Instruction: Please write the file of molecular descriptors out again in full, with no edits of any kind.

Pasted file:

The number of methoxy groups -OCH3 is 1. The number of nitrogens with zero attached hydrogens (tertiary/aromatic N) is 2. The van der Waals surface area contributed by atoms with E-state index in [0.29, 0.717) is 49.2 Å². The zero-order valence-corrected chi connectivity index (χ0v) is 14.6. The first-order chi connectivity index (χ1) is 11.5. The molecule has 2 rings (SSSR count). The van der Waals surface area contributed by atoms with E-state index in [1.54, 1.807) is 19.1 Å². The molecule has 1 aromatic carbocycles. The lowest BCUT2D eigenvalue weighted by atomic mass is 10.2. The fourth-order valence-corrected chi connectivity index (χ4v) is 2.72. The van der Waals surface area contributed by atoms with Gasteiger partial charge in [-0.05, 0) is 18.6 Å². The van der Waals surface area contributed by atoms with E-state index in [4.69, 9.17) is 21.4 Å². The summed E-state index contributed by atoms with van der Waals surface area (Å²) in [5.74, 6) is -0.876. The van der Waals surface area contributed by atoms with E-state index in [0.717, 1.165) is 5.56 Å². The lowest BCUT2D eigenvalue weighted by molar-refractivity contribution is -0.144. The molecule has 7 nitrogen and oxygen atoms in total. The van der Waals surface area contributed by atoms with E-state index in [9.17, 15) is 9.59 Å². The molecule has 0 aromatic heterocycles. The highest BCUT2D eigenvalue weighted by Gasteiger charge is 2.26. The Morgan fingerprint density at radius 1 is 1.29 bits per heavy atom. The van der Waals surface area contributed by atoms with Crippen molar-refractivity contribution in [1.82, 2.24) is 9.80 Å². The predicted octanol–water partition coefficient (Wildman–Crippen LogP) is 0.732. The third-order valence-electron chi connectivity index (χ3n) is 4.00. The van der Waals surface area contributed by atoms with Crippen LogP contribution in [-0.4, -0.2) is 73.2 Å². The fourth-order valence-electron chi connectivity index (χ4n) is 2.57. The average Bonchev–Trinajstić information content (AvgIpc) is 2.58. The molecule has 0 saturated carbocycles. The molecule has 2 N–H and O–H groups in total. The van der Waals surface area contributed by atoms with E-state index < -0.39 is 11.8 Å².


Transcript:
The number of methoxy groups -OCH3 is 1. The number of nitrogens with zero attached hydrogens (tertiary/aromatic N) is 2. The van der Waals surface area contributed by atoms with E-state index in [0.29, 0.717) is 49.2 Å². The zero-order valence-corrected chi connectivity index (χ0v) is 14.6. The first-order chi connectivity index (χ1) is 11.5. The molecule has 2 rings (SSSR count). The van der Waals surface area contributed by atoms with E-state index in [1.54, 1.807) is 19.1 Å². The molecule has 1 aromatic carbocycles. The lowest BCUT2D eigenvalue weighted by atomic mass is 10.2. The fourth-order valence-corrected chi connectivity index (χ4v) is 2.72. The van der Waals surface area contributed by atoms with Gasteiger partial charge in [-0.05, 0) is 18.6 Å². The van der Waals surface area contributed by atoms with E-state index in [4.69, 9.17) is 21.4 Å². The summed E-state index contributed by atoms with van der Waals surface area (Å²) in [5.74, 6) is -0.876. The van der Waals surface area contributed by atoms with E-state index in [0.717, 1.165) is 5.56 Å². The lowest BCUT2D eigenvalue weighted by molar-refractivity contribution is -0.144. The molecule has 7 nitrogen and oxygen atoms in total. The van der Waals surface area contributed by atoms with E-state index in [9.17, 15) is 9.59 Å². The molecule has 0 aromatic heterocycles. The highest BCUT2D eigenvalue weighted by Gasteiger charge is 2.26. The Morgan fingerprint density at radius 1 is 1.29 bits per heavy atom. The van der Waals surface area contributed by atoms with Crippen molar-refractivity contribution in [1.82, 2.24) is 9.80 Å². The predicted octanol–water partition coefficient (Wildman–Crippen LogP) is 0.732. The third-order valence-electron chi connectivity index (χ3n) is 4.00. The van der Waals surface area contributed by atoms with Crippen LogP contribution in [-0.4, -0.2) is 73.2 Å². The fourth-order valence-electron chi connectivity index (χ4n) is 2.57. The average Bonchev–Trinajstić information content (AvgIpc) is 2.58. The molecule has 0 saturated carbocycles. The molecule has 2 N–H and O–H groups in total. The van der Waals surface area contributed by atoms with E-state index < -0.39 is 11.8 Å².